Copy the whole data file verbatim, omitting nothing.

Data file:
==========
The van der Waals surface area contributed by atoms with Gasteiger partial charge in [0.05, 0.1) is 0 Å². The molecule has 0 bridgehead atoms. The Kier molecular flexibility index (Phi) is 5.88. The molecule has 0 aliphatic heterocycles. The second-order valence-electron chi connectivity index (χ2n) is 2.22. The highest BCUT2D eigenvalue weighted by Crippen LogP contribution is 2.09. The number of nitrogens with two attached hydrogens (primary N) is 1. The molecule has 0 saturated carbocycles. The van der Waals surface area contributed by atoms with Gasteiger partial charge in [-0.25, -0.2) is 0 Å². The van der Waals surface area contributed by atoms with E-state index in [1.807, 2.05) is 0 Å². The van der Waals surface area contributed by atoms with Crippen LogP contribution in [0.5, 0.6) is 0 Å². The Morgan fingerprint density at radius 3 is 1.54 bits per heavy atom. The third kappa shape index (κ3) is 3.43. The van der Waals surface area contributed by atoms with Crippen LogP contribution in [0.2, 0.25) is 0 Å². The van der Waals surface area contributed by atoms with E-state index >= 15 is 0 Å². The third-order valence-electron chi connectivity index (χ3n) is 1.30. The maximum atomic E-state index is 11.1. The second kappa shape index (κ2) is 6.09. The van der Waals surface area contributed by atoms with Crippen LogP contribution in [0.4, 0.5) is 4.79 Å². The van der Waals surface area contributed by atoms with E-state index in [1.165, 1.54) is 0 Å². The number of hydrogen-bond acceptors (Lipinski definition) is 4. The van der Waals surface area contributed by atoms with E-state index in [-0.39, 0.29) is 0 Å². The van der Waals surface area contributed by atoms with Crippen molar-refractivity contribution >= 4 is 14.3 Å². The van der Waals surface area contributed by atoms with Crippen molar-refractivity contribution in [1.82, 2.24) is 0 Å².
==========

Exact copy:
The van der Waals surface area contributed by atoms with Gasteiger partial charge in [0.05, 0.1) is 0 Å². The molecule has 0 bridgehead atoms. The Kier molecular flexibility index (Phi) is 5.88. The molecule has 0 aliphatic heterocycles. The second-order valence-electron chi connectivity index (χ2n) is 2.22. The highest BCUT2D eigenvalue weighted by Crippen LogP contribution is 2.09. The number of nitrogens with two attached hydrogens (primary N) is 1. The molecule has 0 saturated carbocycles. The van der Waals surface area contributed by atoms with Gasteiger partial charge in [-0.25, -0.2) is 0 Å². The van der Waals surface area contributed by atoms with E-state index in [1.807, 2.05) is 0 Å². The van der Waals surface area contributed by atoms with Crippen LogP contribution in [0.5, 0.6) is 0 Å². The Morgan fingerprint density at radius 3 is 1.54 bits per heavy atom. The third kappa shape index (κ3) is 3.43. The van der Waals surface area contributed by atoms with Crippen LogP contribution in [0.2, 0.25) is 0 Å². The van der Waals surface area contributed by atoms with E-state index >= 15 is 0 Å². The third-order valence-electron chi connectivity index (χ3n) is 1.30. The maximum atomic E-state index is 11.1. The second kappa shape index (κ2) is 6.09. The van der Waals surface area contributed by atoms with Crippen LogP contribution in [0.4, 0.5) is 4.79 Å². The van der Waals surface area contributed by atoms with E-state index in [1.165, 1.54) is 0 Å². The number of hydrogen-bond acceptors (Lipinski definition) is 4. The van der Waals surface area contributed by atoms with E-state index in [-0.39, 0.29) is 0 Å². The van der Waals surface area contributed by atoms with Crippen molar-refractivity contribution >= 4 is 14.3 Å². The van der Waals surface area contributed by atoms with Crippen molar-refractivity contribution in [1.82, 2.24) is 0 Å².